Bob Huggins says he never resigned as West Virginia basketball coach after his drunk-driving arrest and wants his job back, according to a letter from his attorney to the university.
Huggins’ Cleveland-based attorney, David A. Campbell, wrote to the university on Friday that Huggins “never signed a resignation letter and never notified anyone at WVU about the resignation,” according to the letter, which was published Saturday by The Associated Press. received by the press. ,
The letter threatens a lawsuit if Huggins is not reinstated.
Huggins’ demands were first reported by West Virginia network Metronews.
Huggins was charged with driving while intoxicated on June 16 in Pittsburgh.
A breath test revealed that Huggins’ blood alcohol content was more than twice the legal limit.
His resignation was announced by the university the following night.
A week later, assistant coach Josh Eilert was promoted to interim head coach for the 2023–24 season.
Campbell’s letter stated that the university announced Huggins’ resignation “based on a text message sent by coach Huggins’ wife to West Virginia deputy athletic director Steve Urias”.
The university responded in a letter Saturday to Campbell, which read in part: “We are frankly confused by the allegations within the letter.”
WVU stated that Huggins met with his players and members of the basketball staff on June 17 and “announced that he would no longer be coaching the team.”
It added that Huggins had “explicitly” communicated his resignation and retirement in writing and that “both parties have appropriately relied upon that resignation and retirement notification in a number of ways since then.”
The university provided the AP a copy of the notice sent by Huggins’ wife, June, the same day.
It read: “Please accept this correspondence as formal notice of my resignation as WVU Head Basketball Coach and notice of my retirement from West Virginia University, effective immediately.”
The notice was sent from an email address associated with June Huggins, with a signature indicating it was sent via iPhone. It was sent to Uriyaz’s email address and did not appear to be a text message, as Campbell had claimed.
West Virginia athletic director Wren Baker responded an hour later by writing,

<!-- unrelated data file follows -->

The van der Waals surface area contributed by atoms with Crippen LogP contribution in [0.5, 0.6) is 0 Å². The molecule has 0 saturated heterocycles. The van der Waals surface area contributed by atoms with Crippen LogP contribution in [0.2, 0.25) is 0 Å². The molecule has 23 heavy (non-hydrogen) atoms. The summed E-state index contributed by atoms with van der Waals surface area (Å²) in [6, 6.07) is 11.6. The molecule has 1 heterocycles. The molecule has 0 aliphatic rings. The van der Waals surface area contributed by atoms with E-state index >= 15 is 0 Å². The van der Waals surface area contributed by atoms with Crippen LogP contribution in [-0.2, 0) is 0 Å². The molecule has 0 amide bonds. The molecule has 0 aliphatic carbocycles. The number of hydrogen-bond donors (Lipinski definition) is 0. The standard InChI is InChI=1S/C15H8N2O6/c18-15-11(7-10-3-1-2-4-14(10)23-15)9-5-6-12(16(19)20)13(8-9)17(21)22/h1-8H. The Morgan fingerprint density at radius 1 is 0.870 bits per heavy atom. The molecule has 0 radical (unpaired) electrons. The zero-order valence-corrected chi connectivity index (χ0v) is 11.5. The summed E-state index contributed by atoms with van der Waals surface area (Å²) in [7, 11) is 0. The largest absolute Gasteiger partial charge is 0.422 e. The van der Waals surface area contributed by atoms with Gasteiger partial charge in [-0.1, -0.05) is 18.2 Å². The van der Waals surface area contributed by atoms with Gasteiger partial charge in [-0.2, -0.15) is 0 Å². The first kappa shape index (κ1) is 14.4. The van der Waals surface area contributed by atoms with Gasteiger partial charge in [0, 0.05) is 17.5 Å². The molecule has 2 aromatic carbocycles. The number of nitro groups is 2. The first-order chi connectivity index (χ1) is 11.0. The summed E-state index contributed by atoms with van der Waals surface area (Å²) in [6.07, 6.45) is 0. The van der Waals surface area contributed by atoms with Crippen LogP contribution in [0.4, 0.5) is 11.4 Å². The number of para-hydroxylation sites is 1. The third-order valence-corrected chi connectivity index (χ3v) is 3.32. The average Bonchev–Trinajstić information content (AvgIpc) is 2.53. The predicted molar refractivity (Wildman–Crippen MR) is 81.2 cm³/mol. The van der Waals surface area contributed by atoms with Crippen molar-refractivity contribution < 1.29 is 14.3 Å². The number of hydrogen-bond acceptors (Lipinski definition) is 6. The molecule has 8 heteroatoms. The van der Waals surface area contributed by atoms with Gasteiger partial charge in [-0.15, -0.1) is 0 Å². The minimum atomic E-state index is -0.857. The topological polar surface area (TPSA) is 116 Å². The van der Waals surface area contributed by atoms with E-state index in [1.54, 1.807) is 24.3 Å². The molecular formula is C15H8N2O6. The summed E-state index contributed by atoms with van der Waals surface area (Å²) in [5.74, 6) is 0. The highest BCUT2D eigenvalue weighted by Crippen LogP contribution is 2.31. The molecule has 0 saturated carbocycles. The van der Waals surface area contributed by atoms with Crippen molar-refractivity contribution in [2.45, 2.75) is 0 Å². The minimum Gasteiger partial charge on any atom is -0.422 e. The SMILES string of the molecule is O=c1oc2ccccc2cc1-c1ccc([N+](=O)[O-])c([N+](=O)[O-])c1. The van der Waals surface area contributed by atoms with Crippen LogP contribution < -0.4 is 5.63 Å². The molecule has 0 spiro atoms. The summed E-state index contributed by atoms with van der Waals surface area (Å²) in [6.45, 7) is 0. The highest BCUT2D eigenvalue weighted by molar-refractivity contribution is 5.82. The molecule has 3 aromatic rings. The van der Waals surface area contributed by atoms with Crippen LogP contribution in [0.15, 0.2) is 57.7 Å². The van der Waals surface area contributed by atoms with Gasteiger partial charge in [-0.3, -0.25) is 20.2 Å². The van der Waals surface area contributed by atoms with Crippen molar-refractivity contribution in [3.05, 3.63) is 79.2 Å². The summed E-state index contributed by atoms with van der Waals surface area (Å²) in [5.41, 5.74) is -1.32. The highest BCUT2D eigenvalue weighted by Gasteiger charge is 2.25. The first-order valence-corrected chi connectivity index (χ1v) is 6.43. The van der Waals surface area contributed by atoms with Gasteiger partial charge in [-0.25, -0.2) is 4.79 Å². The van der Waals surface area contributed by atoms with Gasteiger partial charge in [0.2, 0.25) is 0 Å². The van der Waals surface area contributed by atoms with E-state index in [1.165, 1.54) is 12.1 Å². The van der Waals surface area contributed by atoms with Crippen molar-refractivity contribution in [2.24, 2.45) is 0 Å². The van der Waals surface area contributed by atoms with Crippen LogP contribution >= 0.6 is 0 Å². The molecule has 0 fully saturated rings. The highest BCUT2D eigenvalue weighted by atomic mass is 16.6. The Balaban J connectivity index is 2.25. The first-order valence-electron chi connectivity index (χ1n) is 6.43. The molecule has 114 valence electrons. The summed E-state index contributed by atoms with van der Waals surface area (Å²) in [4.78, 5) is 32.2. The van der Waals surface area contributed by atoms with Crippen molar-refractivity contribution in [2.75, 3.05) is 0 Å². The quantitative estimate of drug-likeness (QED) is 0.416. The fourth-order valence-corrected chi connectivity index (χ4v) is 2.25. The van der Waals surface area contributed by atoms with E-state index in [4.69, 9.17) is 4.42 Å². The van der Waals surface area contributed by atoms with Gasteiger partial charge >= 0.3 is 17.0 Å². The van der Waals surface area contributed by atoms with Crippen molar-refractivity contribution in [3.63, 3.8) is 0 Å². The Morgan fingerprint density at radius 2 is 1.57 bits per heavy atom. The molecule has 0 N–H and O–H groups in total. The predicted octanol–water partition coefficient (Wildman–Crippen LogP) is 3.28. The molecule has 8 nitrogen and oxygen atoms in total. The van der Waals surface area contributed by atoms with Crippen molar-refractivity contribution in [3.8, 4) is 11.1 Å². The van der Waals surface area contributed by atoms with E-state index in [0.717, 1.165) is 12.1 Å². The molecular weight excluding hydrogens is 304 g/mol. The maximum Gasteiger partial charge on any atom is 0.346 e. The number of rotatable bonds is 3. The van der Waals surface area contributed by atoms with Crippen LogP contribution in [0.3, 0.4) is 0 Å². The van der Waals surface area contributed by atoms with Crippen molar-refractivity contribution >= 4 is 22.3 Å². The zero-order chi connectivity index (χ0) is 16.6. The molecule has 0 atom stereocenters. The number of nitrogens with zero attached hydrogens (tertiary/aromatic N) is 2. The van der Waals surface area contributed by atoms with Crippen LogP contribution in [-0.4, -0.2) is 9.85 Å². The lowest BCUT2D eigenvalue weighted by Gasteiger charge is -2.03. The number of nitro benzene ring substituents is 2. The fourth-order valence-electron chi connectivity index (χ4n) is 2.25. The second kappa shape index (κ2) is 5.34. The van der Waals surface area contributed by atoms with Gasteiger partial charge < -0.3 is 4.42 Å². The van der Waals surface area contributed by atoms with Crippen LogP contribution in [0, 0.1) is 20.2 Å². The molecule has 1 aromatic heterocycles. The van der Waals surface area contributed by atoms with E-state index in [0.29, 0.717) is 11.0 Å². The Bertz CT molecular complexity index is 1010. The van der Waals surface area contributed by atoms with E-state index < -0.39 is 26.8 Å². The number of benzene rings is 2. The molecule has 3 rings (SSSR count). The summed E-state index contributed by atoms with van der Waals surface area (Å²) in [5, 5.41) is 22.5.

“We accept your resignation and wish you the best in your retirement. We appreciate your many years of dedication to WVU.
Less than an hour after that, the university released two statements.
One announced the resignation of Huggins.
The second was titled “A Message from Bob Huggins to the WVU Community” and began, “Today, I submitted a letter to President Gordon G. and Wren Baker, Vice President and Director of Athletics, informing them of my resignation and resignation as head of athletics.” Intimation of intention to retire has been given.” Men’s basketball coach at West Virginia University effective immediately.”
The resignation was announced a month after Huggins was given a three-game suspension by the university for using anti-gay slurs as well as defaming Catholics during a radio interview.
Many of Huggins’ players have already entered the transfer portal, and some have found new teams.
Campbell said Huggins’ contract required the coach to send a notice in writing by registered or certified mail to the athletic director and the university’s General Counsel.
Despite the threat of lawsuit, Campbell’s letter stated that Huggins “does not desire litigation.
Rather, he is merely seeking rectification in clear violation of his employment agreement with WVU.
The 69-year-old Huggins was the third-winningest coach ever in Division I with 935 wins, trailing only Duke’s Mike Krazewski (1,202) and Syracuse’s Jim Boehm (1,015), both of whom are retired.
Unlike the others, Huggins did not win a national title.
He took Cincinnati to the Final Four in 1992 and West Virginia in 2010. Huggins entered the Basketball Hall of Fame last September.
In 41 seasons, his teams went to 25 NCAA Tournaments and were ranked in the AP Top 10 seven times.
Under Huggins the Mountaineers appeared in 11 NCAA tournaments.